Max $200,000 per building

Low-income Home or Dwelling Unit:

$4000 or 80% of project costs (whichever is less)

Energy Savings: > 35% ModeledSingle-Family Homes:

$4000 or 50% of project costs (whichever is less)

Multifamily Buildings:

$4000 per unit or 50% of project costs (whichever is less)

Max $400,000 per building

Low-income Home or Dwelling Unit:$8000 or 80% of project costs (whichever is less)

As designed in the legislation, the Efficiency Rebates are quite broad and could cover a range of homes.

  • Both multifamily and single-family homes are eligible

  • Owners and units with residents of all income levels can qualify, although higher rebate amounts are provided for low income homes (<80% of area median income)

  • Only retrofits of existing homes or units are eligible

However, the details and timing of how the Efficiency Rebates roll out are highly dependent on how the states choose to design their programs. A state could choose to allocate all their funding to multifamily or to low-income single-family homes.

Stay tuned for more about the details of individual state programs as they roll out over the next few years.

Because the Efficiency Rebates are dependent on modeled or actual energy savings, just about any energy efficiency improvement to a home might qualify, although since significant (>15%) energy savings are required in order to claim the rebates, most projects will likely focus on weatherization and building envelope improvements and improving the efficiency of large systems in the home like space heating and cooling and water heating.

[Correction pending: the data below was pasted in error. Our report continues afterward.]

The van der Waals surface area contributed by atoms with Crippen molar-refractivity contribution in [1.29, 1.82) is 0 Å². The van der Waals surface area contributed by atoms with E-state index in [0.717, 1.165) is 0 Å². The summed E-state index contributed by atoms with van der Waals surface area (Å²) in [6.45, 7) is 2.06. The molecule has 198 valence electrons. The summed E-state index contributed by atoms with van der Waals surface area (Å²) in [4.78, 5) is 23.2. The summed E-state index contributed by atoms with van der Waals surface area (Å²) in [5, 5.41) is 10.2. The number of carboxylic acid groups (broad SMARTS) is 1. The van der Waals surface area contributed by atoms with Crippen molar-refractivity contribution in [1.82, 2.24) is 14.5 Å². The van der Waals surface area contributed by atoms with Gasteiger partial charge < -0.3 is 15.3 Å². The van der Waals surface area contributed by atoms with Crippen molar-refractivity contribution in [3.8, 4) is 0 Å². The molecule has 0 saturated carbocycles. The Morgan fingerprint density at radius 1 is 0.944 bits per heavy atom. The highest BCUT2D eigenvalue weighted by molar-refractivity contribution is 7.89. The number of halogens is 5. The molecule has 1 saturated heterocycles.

The Efficiency Rebates can be claimed along with tax credits for the same project, although you should consult with your personal tax advisor for details. The Efficiency Rebates cannot be combined with the Electrification Rebates (or any other federal grant or rebate) for the same upgrade (e.g. a heat pump), but the two programs can be combined for different upgrades within the same home (e.g. heat pump and weatherization).

The details of how performance will be modeled and how actual energy reductions will be measured are still being finalized, but either option will involve specific criteria that must be met. We recommend working with a knowledgeable, participating contractor if you are seeking to claim an Efficiency Rebate. 

For states that allow a modeled energy savings approach, the energy modeling software used must be consistent with the BPI-2400 standard to estimate energy savings prior to the upgrades, and provide rebates for homes predicted to achieve a minimum of 20% energy savings.

For states that allow a measured energy savings approach, the method used to measure home energy savings post-installation must be approved by the Department of Energy. The method for collecting and verifying energy use for the measured savings track is still being determined. This will probably involve comparing utility bills before and after the upgrades.

For all homes, an energy audit will be required in order to produce an accurate baseline of energy use for the home.

The Efficiency Rebates should generally be implemented as upfront discounts applied on the contractor invoice for the efficiency upgrades. The contractor (or a third-party “aggregator”) should be reimbursed by the state after modeled or measured energy savings are verified. An aggregator is a company or nonprofit organization that basically assumes the administrative responsibility for processing the efficiency rebate—so contractors can focus on the installation. 

All the details of how reimbursement will work—and who will be approved to complete eligible projects—will be determined by officials in your state. 

Discover other incentives with the incentives calculator!

There are other incentives that you may qualify for. Our incentive calculator will show you a personalized list of incentives.

Go to Incentive Calculator